If a parent is going to receive child support through the Division of Child Support Services s/he must file an application for services at a local Department of Health and Human Services office.
If either you or your spouse want to resume the use of your name from before you were married, you will need to ask for this order. You cannot change the name of your child as a part of the divorce process.
Compliance with Court Rules and Procedures
Before you try to use this book it is important to understand that the same rules and procedures that apply to attorneys handling divorces will apply to a pro se person. Even if you are not aware of a particular rule, law or procedure you will be held accountable if you run afoul of it. Ignorance of the law is not an excuse to its violation. If you have questions, you need to talk to a lawyer, court staff cannot provide you with advice.
Truth in Filings
All documents filed at the clerk's office are signed by a party to show that the information contained in it is true and correct. Some documents, like the financial affidavit, are signed under oath, and false statements can be treated as perjury.
Failing to accurately provide the court with information can have lots of negative effects. If you do not disclose assets, your divorce can be re-opened, even years later, and you could not only lose the asset but be found in contempt, charged with fraud, and incur enormous costs.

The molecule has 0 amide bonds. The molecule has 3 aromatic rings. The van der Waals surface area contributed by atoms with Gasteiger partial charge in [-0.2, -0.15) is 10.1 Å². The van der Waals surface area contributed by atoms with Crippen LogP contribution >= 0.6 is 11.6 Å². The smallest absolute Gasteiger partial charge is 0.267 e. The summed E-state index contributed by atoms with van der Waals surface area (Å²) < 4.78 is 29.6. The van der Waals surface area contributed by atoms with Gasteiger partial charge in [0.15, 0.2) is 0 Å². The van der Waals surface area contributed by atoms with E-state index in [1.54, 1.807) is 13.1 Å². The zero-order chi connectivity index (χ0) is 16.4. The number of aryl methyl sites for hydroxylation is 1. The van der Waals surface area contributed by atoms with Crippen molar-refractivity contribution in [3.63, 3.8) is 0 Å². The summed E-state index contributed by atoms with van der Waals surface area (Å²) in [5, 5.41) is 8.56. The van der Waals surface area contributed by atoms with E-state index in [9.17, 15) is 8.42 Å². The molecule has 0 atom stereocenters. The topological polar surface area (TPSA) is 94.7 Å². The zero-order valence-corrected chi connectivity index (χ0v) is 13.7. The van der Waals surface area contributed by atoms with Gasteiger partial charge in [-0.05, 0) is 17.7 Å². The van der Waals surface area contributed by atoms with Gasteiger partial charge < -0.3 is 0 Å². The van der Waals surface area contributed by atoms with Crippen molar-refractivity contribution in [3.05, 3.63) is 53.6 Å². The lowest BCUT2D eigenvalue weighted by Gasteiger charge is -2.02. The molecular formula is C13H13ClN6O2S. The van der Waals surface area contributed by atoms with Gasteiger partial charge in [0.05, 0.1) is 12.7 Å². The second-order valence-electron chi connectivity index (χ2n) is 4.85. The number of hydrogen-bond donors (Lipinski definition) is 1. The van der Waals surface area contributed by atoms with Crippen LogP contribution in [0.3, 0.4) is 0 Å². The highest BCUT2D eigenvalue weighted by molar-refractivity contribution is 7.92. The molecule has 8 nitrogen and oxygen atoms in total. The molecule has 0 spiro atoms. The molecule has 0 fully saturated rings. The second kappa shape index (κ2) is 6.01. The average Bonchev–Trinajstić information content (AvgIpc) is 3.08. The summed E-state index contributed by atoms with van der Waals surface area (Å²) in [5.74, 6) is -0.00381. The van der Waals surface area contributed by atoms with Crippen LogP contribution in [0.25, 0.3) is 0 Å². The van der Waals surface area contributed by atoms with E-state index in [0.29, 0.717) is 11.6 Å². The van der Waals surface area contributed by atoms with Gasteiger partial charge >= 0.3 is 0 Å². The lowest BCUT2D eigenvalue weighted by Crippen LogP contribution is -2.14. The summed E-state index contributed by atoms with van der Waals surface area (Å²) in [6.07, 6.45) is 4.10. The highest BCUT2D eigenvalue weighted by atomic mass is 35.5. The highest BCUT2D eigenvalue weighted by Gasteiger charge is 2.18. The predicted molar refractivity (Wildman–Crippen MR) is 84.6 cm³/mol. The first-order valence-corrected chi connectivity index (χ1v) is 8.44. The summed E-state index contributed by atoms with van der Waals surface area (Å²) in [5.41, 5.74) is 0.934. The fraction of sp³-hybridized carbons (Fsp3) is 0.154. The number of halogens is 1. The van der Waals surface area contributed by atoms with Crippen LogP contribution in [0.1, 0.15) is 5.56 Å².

Any document you file with the clerk must also be provided to the other side - whether or not there is a lawyer on the other side. Each document you file will have to include a "certificate of service" which is your signature attesting that you provided the other side with a copy.
Effect of Divorce
The terms of your divorce decree are binding on both parties. Failing to comply with the terms of the decree can result in a finding of contempt.
Property division orders cannot be modified later, except for a few unusual circumstances.
Other matters, like parental rights and responsibilities, child support, and alimony can be reviewed later, but there are special laws about when you can do so. See our page on Child Support Modification.
If you want to try and change an order it is important to get legal advice first. The rules for modification of existing orders are beyond the scope of this handbook.
A divorce decree is final 30 days after the date on the clerk's notice of decision, unless a party files a Motion for Reconsideration or an Appeal to the NH Supreme Court. In either of those events, the decree is final 30 days after the date on the clerk's notice of decision on those motions, or after the ruling on the appeal.